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Association between oral, social, and physical frailty in community -dwelling older adults

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Title: Association between oral, social, and physical frailty in community -dwelling older adults
Authors: Hironaka, Sanae Browse this author
Kugimiya, Yoshihiro Browse this author
Watanabe, Yutaka Browse this author →KAKEN DB
Motokawa, Keiko Browse this author
Hirano, Hirohiko Browse this author
Kawai, Hisashi Browse this author
Kera, Takeshi Browse this author
Kojima, Motonaga Browse this author
Fujiwara, Yoshinori Browse this author
Ihara, Kazushige Browse this author
Kim, Hunkyung Browse this author
Obuchi, Shuichi Browse this author
Kakinoki, Yasuaki Browse this author
Keywords: Oral frailty
Social frailty
Physical frailty
Path analysis
Oral function
Issue Date: Jul-2020
Publisher: Elsevier
Journal Title: Archives of gerontology and geriatrics
Volume: 89
Start Page: 104105
Publisher DOI: 10.1016/j.archger.2020.104105
PMID: 32480111
Abstract: Objectives: Oral frailty (OF) has been shown to be a predictor of disability. Therefore, it is important to be able to identify factors associated with OF in order to prevent long-term dependence. The purpose of this study was to clarify the relationships between OF, social frailty (SF), and physical frailty (PF) in community-dwelling older adults, with the overarching aim of informing the future development of effective measures to prevent frailty. Methods: Oral, physical, and social function, nutritional and psychological status, and medical history were examined in 682 community-dwelling individuals (267 men, 415 women) aged ≥ 65 years. Ordinal logistic regression analysis with SF and PF as independent variables was performed with pass analysis to determine the relationship between the different types of frailty. Results: Logistic regression analysis revealed significant associations between OF and decline in social function, physical function, and nutritional status, and an increase in the number of medications used. Path analysis showed that SF was directly related to OF and that OF and SF were directly related to PF. Conclusions: These findings suggest that a decline in social function may directly influence a decline in oral and physical function. The results of this study provide initial evidence, that may guide the future development of measures that aim to prevent and manage OF.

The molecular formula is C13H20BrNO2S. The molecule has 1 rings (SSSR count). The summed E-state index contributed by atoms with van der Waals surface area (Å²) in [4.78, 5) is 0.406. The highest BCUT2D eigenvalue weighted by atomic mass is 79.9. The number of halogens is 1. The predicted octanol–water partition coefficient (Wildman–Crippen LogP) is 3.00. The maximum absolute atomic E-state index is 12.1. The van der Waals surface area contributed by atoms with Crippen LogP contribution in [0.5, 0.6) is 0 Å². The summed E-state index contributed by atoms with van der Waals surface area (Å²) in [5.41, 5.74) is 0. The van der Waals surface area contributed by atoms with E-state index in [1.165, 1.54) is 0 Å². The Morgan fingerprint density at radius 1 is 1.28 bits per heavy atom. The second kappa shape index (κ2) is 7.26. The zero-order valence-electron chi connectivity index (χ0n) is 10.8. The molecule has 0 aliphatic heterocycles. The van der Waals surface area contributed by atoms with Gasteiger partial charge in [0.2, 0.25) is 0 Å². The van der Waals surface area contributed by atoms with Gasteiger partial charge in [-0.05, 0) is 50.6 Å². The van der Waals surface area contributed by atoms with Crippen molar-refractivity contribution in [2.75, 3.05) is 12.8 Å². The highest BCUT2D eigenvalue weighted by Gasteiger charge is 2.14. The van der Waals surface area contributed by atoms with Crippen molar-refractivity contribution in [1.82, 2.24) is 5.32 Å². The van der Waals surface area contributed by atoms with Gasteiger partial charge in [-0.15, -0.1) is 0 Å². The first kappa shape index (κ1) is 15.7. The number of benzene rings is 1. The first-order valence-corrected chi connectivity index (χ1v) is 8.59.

Rights: ©2020. This manuscript version is made available under the CC-BY-NC-ND 4.0 license
Type: article (author version)
Appears in Collections:歯学院・歯学研究院 (Graduate School of Dental Medicine / Faculty of Dental Medicine) > 雑誌発表論文等 (Peer-reviewed Journal Articles, etc)

Submitter: 渡邊 裕

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